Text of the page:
The Ocean Discovery Institute’s Living Lab is expected to open in City Heights sometime this summer. The $17 million project is being built in partnership with the San Diego Unified School District. Photo courtesy Ocean Discovery Institute

The Ocean Discovery Institute’s Living Lab is expected to open in City Heights sometime this summer. The $17 million project is being built in partnership with the San Diego Unified School District. Photo courtesy Ocean Discovery Institute

— The $17 million Living Lab project that’s nearing completion in City Heights was designed to help the Ocean Discovery Institute kindle a passion for science among students in the inner-city neighborhood. It’s also got the attention of a prominent national science group looking to replicate its mission on the East Coast.

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Shara Fisler

“We have been working in City Heights for more than 15 years,” said Shara Fisler, the institute’s executive director. “The students have achieved unprecedented accomplishments. They are graduating from college at extraordinary rates.”

The institute strives to inspire young people to pursue higher education in the fields of science and conservation. Currently headquartered in trailers at Pacific Beach, the nonprofit institute reaches 4,000 City Heights students each year through classroom and out-of-school programs, Fisler said. It works closely with the San Diego Unified School District.

The Living Lab, which is being built in partnership with the school district, will become the institute’s permanent home. The goal is to extend the program’s reach to 10,000 students annually within three years. Construction of the 12,000-square-foot, two-story building at Thorn Street and Van Dyke Avenue is expected to be complete sometime this summer.

The structure was designed by San Diego architect Rob Wellington Quigley. Fisler says the center will be a place where scientists can conduct research alongside students.

“It is beautiful,” Fisler said of the building. “It is functional. It sparks curiosity.”

Fisler started the institute in 1999 with a budget of $5,000. Today the program has a $2.2 million annual operating budget and employs 18 people full time. The institute depends heavily on contributions and volunteer support. Its staff includes 10 volunteers from AmeriCorps VISTA program.

Since its beginning, the institute has augmented local school curriculums, conducting after-school programs and takes students on scientific field trips. Along the way it has garnered national recognition. In 2010 the institute received a Presidential Award for Excellence in Science, Mathematics and Engineering Mentoring.

National Outreach

Fisler said the effort to build the Living Lab forced the institute to refine its message when applying for grants and seeking donations. That has led to broader support for the organization and a drive to take institute’s model to other underserved communities around the country. Fisler noted the organization has been recognized for its innovative approach to education by the National Oceanic and Atmospheric Administration (NOAA).

The institute’s leaders met with representatives of NOAA’s Office of Education in 2007 to discuss collaborations between the two organizations. A feasibility study has identified Norfolk, Virginia, as the most optimal site to explore the replication of its programs. NOAA now is working with the institute to recreate its program for students in the Chesapeake Bay region. An effort to raise $2 million to start the project is under way, Fisler said. She hopes to launch a pilot program in Norfolk around 2021.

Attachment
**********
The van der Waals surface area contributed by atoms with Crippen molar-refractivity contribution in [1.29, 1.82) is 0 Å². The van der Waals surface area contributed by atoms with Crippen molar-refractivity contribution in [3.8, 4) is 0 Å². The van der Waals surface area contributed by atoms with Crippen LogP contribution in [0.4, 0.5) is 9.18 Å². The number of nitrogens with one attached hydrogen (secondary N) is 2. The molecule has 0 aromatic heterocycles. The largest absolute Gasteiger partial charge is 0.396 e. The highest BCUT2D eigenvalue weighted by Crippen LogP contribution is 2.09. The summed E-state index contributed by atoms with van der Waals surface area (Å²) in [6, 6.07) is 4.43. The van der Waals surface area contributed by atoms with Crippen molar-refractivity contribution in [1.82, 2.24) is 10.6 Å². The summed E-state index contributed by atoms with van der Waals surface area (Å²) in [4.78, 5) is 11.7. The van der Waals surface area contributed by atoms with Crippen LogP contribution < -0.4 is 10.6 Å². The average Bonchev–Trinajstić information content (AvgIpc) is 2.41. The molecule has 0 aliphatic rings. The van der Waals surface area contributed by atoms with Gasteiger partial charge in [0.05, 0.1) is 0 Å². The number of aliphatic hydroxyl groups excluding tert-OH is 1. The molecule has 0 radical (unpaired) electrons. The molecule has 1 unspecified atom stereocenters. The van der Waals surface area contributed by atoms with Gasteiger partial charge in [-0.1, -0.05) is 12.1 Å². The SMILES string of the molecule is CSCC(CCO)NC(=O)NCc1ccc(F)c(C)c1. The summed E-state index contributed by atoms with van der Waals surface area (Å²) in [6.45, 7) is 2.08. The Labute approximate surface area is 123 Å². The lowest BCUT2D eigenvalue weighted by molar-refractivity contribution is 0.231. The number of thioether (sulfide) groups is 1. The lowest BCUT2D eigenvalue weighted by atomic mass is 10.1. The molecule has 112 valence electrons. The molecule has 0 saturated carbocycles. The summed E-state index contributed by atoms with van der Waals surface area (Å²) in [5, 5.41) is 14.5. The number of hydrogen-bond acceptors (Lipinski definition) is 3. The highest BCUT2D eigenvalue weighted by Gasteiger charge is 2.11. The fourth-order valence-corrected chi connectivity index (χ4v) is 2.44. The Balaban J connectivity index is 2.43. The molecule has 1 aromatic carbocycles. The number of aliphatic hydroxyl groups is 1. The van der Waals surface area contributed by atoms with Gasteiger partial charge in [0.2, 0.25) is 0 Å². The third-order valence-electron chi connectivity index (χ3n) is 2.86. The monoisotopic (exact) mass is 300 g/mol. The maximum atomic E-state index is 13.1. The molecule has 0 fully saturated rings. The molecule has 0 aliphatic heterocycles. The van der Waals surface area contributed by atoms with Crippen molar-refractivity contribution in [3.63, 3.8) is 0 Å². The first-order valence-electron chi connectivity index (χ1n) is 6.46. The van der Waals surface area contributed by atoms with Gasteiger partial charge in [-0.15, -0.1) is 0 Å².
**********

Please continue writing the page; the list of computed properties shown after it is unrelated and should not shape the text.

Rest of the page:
Choosing City Heights

Fisler said she chose City Heights as the focal point of the institute because the need for educational support there is high.

“It’s the highest poverty community in San Diego County,” she said. “It is one of the most (culturally) diverse communities across the country. It has a lot of challenges and it has a lot of assets. The challenges are higher crime rates, a very low graduation rate, a very low amount of students who go on to universities. We see the cycle of poverty often repeated.”

Despite those problems, City Heights is “a particularly optimistic community,” Fisler said. “There is generally a feeling that upward mobility is possible. We need more scientists. We have a great opportunity to propel young people into this field.”

One of the institute’s longtime donors is the J W Sefton Foundation, a San Diego-based organization that was founded primarily to fund scientific trips. Board members were drawn to the institute by its focus on natural science. The foundation has been donating money to the institute for about 10 years.

The money for the Living Lab project was raised through individual donations, grants from foundations, and contributions from the San Diego Unified School District.

“Not only are they having an impact on the community now, but they will have an impact later,” said foundation Executive Director Debbie Williams. “A lot of graduates come back to work in the area. All of the people there are passionate about what they do.”

One of the products of the institute’s work in City Heights is Jorge Rivera, who graduated from high school in 2011. Now an environmental consultant in San Diego with a bachelor’s degree from UC Berkeley, he still calls City Heights home. He says he returned to give something back to the community.

The staff and the programs at the institute “gave me a lot of opportunities to develop public speaking skills, to develop communication skills, to develop skills in science,” he said. “I wouldn’t have this job except for the field experience I had with the Ocean Discovery Institute. I would have been lost.”